Sightings On A Florida Beach

An American avocet. Check out that upturned bill.
An American avocet. Check out that upturned bill.

The morning air is crisp, the sun’s shadows are hard. My wife and I are congratulating ourselves for getting out to Whitney Beach at 8:15 AM. Then we see a tall man in a familiar looking floppy hat who has been scanning the ocean with a high powered birding scope.

Forster's tern in winter plumage.
Forster’s tern in winter plumage.

On The Lookout

My friend and birder extraordinaire, John has been out for an hour looking for black scoters, diving sea ducks, which were sighted here twelve days ago. Their appearance has become a major birding event, bringing birders who wouldn’t ordinarily be here to the beach because these birds almost never come this far south. John’s seen them this morning. He asks if the American avocet that I saw yesterday was flying with a flock of red knots. The strikingly beautiful avocet, uncommon here, appeared out of nowhere, causing me to look twice to make sure that I wasn’t hallucinating. No, it wasn’t flying with the turnstones. I wonder why he wants to know but forget to ask him.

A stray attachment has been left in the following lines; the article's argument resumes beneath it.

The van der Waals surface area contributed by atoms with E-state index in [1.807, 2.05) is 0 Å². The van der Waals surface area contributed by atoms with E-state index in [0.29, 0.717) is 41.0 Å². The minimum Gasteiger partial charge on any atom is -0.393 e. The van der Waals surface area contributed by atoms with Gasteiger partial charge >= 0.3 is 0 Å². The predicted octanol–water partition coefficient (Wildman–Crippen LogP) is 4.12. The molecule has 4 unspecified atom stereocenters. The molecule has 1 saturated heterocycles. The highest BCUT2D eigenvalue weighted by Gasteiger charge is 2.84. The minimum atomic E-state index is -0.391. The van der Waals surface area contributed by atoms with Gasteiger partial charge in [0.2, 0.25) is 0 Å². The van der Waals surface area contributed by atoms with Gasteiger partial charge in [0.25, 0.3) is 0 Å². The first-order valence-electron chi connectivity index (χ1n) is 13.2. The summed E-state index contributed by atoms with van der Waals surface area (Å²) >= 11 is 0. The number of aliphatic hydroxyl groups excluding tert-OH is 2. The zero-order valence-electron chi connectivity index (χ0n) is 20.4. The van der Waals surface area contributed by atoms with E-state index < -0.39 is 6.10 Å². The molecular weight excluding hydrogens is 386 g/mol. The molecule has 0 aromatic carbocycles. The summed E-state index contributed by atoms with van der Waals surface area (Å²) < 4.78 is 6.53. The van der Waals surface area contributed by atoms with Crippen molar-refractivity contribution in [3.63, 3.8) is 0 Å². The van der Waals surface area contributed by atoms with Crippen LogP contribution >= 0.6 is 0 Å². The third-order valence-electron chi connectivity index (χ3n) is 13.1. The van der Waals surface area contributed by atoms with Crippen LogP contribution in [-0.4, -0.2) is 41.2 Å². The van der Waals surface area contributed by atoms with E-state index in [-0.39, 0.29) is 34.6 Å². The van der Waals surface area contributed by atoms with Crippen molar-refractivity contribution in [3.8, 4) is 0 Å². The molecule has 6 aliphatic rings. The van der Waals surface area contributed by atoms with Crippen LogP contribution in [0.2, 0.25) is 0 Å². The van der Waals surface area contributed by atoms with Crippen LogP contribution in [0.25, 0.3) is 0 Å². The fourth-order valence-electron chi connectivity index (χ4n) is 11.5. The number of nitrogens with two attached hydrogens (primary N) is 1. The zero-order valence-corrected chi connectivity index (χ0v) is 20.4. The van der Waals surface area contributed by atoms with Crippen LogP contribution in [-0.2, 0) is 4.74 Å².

Above a laughing gull with a puzzling food that resembles beef jerky.
Above a laughing gull with a puzzling food that resembles beef jerky.

A large flock of thirty or more “peeps,” which is an all purpose term for small brown shorebirds, is flying close to shore. This group consists primarily of red knots, a dull moderate sized sandpiper, and some ruddy turnstones. These birds sometimes feed together at the water’s edge, probing the sands for small shells.